by William Eric McFadden

The Roaring Waters of West Virginia RATpedition!

From the state park's website:

With 562-acres, Little Beaver State Park offers family fun, beautiful scenery and incredible outdoor recreation. The park features nearly 20 miles of trails to explore and an 18-acre lake where anglers may fish year-round. Stand up paddle board, kayak, canoe and paddleboat rentals are available seasonally. Park visitors can also enjoy biking, picnicking and camping at Little Beaver.



The Little Beaver State Park sign On Saturday, May 21, 2022, three members of the Southeast Ohio Radio Adventure Team performed successful activations of Little Beaver State Park in West Virginia as part of the Parks on the Air (POTA; link) program.

Instead of visiting southwestern Ohio for Hamvention, Eric McFadden, WD8RIF; Miles McFadden, KD8KNC; and Thomas Witherspoon, K4SWL, traveled from their homes in southeastern Ohio and western North Carolina to meet in West Virginia for The Roaring Waters of West Virginia RATpedition! which was to include three nights of tent-camping and four days of exploration and POTA activations. They were joined by Eric's small dog, Theo.

Following an afternoon spent exploring and activating New River Gorge National Park (link), the trio (plus Theo-dog) arrived at Little Beaver State Park about 2015 UTC. A few minutes of exploration led them to a shaded grassy area near the state park's camping area, adjacent to park of the disc-golf course.

Thomas chose to take advantage of the available picnic table, hanging an end-fed wire antenna in a tree and placing his Elecraft KX2 on the picnic table.

Eric found a shady location at a distance from Thomas, strapped his 31' Jackite telescoping fiberglass mast to his folding camp-chair to support his 28½' wire vertical, and placed his Elecraft KX3 on the camp-chair's fold-up table.

Thomas and Eric both had good cell-signal and were able to use to POTA Spots (link) to spot themselves and to look for park-to-park (P2P) QSO opportunities.

Eric began his operations by using POTA Spots to identify P2P QSO opportunities and at 2031 UTC he completed a P2P QSO on 20m with N9MM who was activating a park in Michigan. (Eric transcribed the park designator wrong; when he looked up the park, it showed to be in Massachusetts.)

Finding himself a frequency to run on 30m while Thomas ran on 20m, Eric's first QSO on 30m came at 2035 UTC with K1EEB in Maine. QSOs came steadily, with Eric's twelfth QSO on 30m coming at 2050 UTC with WA2JMG in New York. This run included a P2P QSO with Thomas and QSOs with operators located in Maine, New Hampshire (2), Vermont, Georgia, Connecticut, Wisconsin, West Virginia, Florida, Quebec, and New York (2).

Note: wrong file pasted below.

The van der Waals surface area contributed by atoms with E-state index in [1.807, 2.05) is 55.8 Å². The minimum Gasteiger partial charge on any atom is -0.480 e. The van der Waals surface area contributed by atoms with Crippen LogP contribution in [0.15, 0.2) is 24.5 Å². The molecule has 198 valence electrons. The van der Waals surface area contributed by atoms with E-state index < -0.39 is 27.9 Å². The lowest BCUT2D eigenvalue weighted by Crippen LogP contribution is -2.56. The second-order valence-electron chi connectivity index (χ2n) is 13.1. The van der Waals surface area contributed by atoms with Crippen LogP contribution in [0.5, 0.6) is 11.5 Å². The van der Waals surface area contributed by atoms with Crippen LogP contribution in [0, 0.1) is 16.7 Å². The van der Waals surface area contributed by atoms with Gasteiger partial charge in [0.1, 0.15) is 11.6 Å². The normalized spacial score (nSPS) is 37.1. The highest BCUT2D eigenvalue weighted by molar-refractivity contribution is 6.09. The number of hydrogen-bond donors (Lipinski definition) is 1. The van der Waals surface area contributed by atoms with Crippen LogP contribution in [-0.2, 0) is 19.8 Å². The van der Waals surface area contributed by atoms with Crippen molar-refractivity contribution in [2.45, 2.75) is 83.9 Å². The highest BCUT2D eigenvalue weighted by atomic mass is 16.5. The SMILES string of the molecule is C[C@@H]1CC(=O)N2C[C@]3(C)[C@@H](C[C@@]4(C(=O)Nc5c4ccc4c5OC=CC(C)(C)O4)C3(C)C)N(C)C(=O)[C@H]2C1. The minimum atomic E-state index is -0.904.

Pausing to check POTA Spots, at 2053 UTC Eric made a second P2P QSO with Thomas, this time on 20m.

Switching to 40m, Eric's first QSO there came at 2056 UTC with KG2DIG in Kentucky. As on 30m, QSOs came steadily, with Eric's ninth QSO in this run coming at 2105 UTC with AC3IU in Pennsylvania. This run included QSOs with operators located in Kentucky, Tennessee, Ohio, Pennsylvania (3), New York, Minnesota, and Virginia.

Finally, pausing again to check POTA Spots, at 2109 UTC Eric completed a P2P QSO on 20m with WC1N who was activating Manuel F. Correllus State Forest (K-4696) on the island of Martha's Vineyard in Massachusetts.

In all Eric made twenty-four QSOs, including four P2P QSOs. All of Eric's QSOs were CW and were made with five watts output.

Eric would also submit his log to the World Wide Flora and Fauna in Amateur Radio (WWFF; link) program.

Thomas's report will be available soon on his blog,

Miles did not operate but he helped with set-up and tear-down, he did much of the activation photography, and he kept an eye on little Theo-dog.

As at the previous activations during this RATpedition, Thomas and Eric found that interference between their stations was minimized by operating on bands not harmonically related and by trying to establish distance between the stations.